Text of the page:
Azerbaijan Seeks Foreign Companies’ Engagement in Rebuilding Returned Territories
Over one million refugees and internally displaced persons (IDPs) living in Azerbaijan for decades have been looking to return to the homes they lost in the early 1990’s during the war with Armenia over Nagorno-Karabakh. With Azerbaijan’s military successes in 2020, this return is now possible. Yet, many, if not most, of their former towns and villages are in rubble. Building infrastructure in the reclaimed Azerbaijani lands carries a significant price-tag, but offers opportunities to put in place 21st century sustainable systems along with new housing and other facilities and systems. International companies have the chance to join Turkish and Chinese firms in securing multi-million dollar contracts. Moreover, reconstruction can be done in ways that reestablish connections between Armenia and Azerbaijan, strengthening the prosperity of both while broadening ties with other European and Eurasian countries.
The November 2020 Russian-brokered ceasefire between Armenia and Azerbaijan concluded six weeks of fighting, returning regions occupied by Armenian forces for three decades to Baku’s control. Numerous reports indicate housing, business, communal and physical infrastructure in much of these regions is completely leveled. “Towns’ social and economic infrastructure, everything, is non-existent at the moment,” said Emil Majidov, Advisor to the Azerbaijani Minister of Economy, at the 5th Annual Trans-Caspian Forum in June 2021.
The Government of Azerbaijan is developing master plans for each city, including roads and airports as well as housing construction, telecommunications, and electricity — efforts whose price-tag that could run well into tens of billions of dollars.
Rehabilitating Nagorno-Karabakh is not just a chance to rebuild, but with the right investment, to build back stronger with systems designed for 21st century needs. Renewable energy, for example, is a stated key pillar of Baku’s plans for integrating the war-torn territories into the modern economy. President Ilham Aliyev declared the liberated lands a “green energy zone,” with hydro, solar, and wind supplying all of its electricity. A first step in this effort was the restoration of the Gulebird Hydroelectric Power Plant in the Lachin district. Building new sub-stations and transmission lines along with restructuring distribution systems are also parts of the plans for a greener grid. The first “smart village” project, which aims to supply homes with renewable sources of energy and promote technologically advanced agricultural practices, is likewise underway in the village of Aghali in the Zangilan district. These projects align with Azerbaijan’s goal to reduce its greenhouse gas emissions by 35 percent from 1990 levels before 2030.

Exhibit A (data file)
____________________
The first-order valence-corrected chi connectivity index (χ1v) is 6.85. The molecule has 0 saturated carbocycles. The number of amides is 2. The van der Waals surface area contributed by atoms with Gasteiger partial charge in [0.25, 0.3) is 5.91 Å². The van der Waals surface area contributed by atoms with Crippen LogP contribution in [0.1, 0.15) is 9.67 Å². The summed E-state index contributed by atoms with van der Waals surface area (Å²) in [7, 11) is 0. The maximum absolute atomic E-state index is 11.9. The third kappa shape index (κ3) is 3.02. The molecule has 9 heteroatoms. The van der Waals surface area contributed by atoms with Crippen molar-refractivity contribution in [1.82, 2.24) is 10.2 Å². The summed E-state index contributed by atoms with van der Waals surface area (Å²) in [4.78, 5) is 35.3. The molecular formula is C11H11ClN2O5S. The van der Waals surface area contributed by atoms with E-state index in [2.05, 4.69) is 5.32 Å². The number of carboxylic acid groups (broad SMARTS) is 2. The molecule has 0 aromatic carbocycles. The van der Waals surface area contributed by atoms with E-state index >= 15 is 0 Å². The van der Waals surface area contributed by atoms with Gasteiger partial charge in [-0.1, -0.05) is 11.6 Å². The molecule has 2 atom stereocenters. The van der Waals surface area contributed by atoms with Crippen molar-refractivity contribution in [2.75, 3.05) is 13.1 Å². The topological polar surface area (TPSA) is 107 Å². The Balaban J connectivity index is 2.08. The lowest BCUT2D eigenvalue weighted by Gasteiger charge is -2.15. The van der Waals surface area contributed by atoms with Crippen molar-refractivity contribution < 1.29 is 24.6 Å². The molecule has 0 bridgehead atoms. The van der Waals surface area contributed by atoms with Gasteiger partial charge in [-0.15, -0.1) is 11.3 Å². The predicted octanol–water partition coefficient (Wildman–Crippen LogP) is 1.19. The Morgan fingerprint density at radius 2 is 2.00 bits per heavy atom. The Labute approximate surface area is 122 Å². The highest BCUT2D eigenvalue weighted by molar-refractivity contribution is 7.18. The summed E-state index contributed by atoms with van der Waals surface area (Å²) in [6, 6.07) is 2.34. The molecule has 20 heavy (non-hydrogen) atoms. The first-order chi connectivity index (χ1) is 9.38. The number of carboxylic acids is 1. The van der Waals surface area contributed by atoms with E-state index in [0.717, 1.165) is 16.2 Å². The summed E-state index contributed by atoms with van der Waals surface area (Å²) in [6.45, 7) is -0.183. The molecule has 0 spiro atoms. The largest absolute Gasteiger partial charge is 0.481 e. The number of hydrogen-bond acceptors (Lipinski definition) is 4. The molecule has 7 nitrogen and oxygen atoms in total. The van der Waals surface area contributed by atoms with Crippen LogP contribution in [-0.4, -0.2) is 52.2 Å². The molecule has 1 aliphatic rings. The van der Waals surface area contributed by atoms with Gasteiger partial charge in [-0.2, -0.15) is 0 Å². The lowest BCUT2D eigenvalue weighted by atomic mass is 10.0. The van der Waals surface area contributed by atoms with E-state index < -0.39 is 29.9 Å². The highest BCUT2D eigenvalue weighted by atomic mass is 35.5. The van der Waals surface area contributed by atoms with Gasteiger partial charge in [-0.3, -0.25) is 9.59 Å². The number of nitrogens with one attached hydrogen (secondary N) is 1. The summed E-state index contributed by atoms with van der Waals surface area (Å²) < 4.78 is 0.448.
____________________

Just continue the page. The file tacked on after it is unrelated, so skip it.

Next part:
Huawei is among the first international firms to respond to Baku’s call for investment partners in its ‘smart’ infrastructure projects. The Chinese ICT company won a contract to supply Aghali with “AirPON,” a technology capable of bringing fast broadband coverage to rural areas, with reduced costs, through a state-of-the-art condensed optical-fiber cable design. Top Azerbaijani officials stress, however, that they highly encourage U.S. companies to compete and participate in projects to rebuild the region’s telecom and IT infrastructure.
President Aliyev and a range of top Azerbaijani figures have been clear on their desire for U.S. and other foreign companies to participate in rebuilding initiatives. Azerbaijan also has significant funds at its disposal, such as the State Oil Fund (SOFAZ), to undertake the needed projects.
Yet, to attract a diverse range of top-notch foreign businesses and investors, the Azerbaijani government should take preemptive steps to leave accusations of rigged public procurement contracts in its past. Reconstructing Nagorno-Karabakh is a chance for Baku to demonstrate its commitment to business integrity by awarding contracts through transparent and predictable processes, and opening budgets and records of expenditure to the public. By showcasing a more competitive business climate, Azerbaijan will not only attract excellent firms to modernize returned lands, but will keep domestic capital at home and attract foreign capital for future investment projects more broadly.
Reconstruction has the potential, furthermore, to advance regional stability and diversify trans-Caspian economies. Elin Suleymanov, Ambassador of Azerbaijan to the United States, noted the point many top many figures in Azerbaijan have made when he said rebuilding Nagorno-Karabakh’s infrastructure is a chance to develop a “fully integrated region, including Armenia and other partners in communication and transportation projects, finally breaking the stalemate which has been here for 30 years.” The greater Caspian region is the focus of multiple projects aimed at connecting and stimulating adjoining economies, such as the Belt and Road Initiative (BRI). Building long-overdue connections among Armenia, Azerbaijan, and Turkey would benefit all parties and advance the long-standing U.S goal of a Europe whole, free, and at peace.
Image Source: Jeremy Cohen/Caspian Policy Center